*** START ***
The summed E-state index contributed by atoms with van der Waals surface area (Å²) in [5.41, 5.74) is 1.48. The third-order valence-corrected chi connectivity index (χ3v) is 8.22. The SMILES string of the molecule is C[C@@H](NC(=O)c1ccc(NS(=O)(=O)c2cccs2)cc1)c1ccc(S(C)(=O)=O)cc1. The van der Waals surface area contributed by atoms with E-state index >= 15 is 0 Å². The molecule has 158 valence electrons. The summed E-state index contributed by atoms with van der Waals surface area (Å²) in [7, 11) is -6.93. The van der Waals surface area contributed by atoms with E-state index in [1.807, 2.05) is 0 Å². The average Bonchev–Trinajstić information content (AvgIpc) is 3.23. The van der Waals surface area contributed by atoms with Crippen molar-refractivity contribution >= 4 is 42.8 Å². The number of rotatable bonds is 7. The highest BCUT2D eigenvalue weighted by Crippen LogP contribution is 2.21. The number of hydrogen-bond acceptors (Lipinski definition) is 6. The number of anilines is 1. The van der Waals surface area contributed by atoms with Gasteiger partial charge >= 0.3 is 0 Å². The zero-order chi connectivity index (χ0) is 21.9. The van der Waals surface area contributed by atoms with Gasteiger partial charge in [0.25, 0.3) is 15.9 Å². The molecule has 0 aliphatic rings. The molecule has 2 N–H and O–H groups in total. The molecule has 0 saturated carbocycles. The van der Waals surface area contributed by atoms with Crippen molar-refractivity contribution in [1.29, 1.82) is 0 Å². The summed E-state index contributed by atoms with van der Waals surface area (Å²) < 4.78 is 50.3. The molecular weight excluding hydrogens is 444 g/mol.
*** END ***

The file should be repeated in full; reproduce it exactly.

The summed E-state index contributed by atoms with van der Waals surface area (Å²) in [5.41, 5.74) is 1.48. The third-order valence-corrected chi connectivity index (χ3v) is 8.22. The SMILES string of the molecule is C[C@@H](NC(=O)c1ccc(NS(=O)(=O)c2cccs2)cc1)c1ccc(S(C)(=O)=O)cc1. The van der Waals surface area contributed by atoms with E-state index >= 15 is 0 Å². The molecule has 158 valence electrons. The summed E-state index contributed by atoms with van der Waals surface area (Å²) in [7, 11) is -6.93. The van der Waals surface area contributed by atoms with E-state index in [1.807, 2.05) is 0 Å². The average Bonchev–Trinajstić information content (AvgIpc) is 3.23. The van der Waals surface area contributed by atoms with Crippen molar-refractivity contribution >= 4 is 42.8 Å². The number of rotatable bonds is 7. The highest BCUT2D eigenvalue weighted by Crippen LogP contribution is 2.21. The number of hydrogen-bond acceptors (Lipinski definition) is 6. The number of anilines is 1. The van der Waals surface area contributed by atoms with Gasteiger partial charge >= 0.3 is 0 Å². The zero-order chi connectivity index (χ0) is 21.9. The van der Waals surface area contributed by atoms with Gasteiger partial charge in [0.25, 0.3) is 15.9 Å². The molecule has 0 aliphatic rings. The molecule has 2 N–H and O–H groups in total. The molecule has 0 saturated carbocycles. The van der Waals surface area contributed by atoms with Crippen molar-refractivity contribution in [1.29, 1.82) is 0 Å². The summed E-state index contributed by atoms with van der Waals surface area (Å²) < 4.78 is 50.3. The molecular weight excluding hydrogens is 444 g/mol.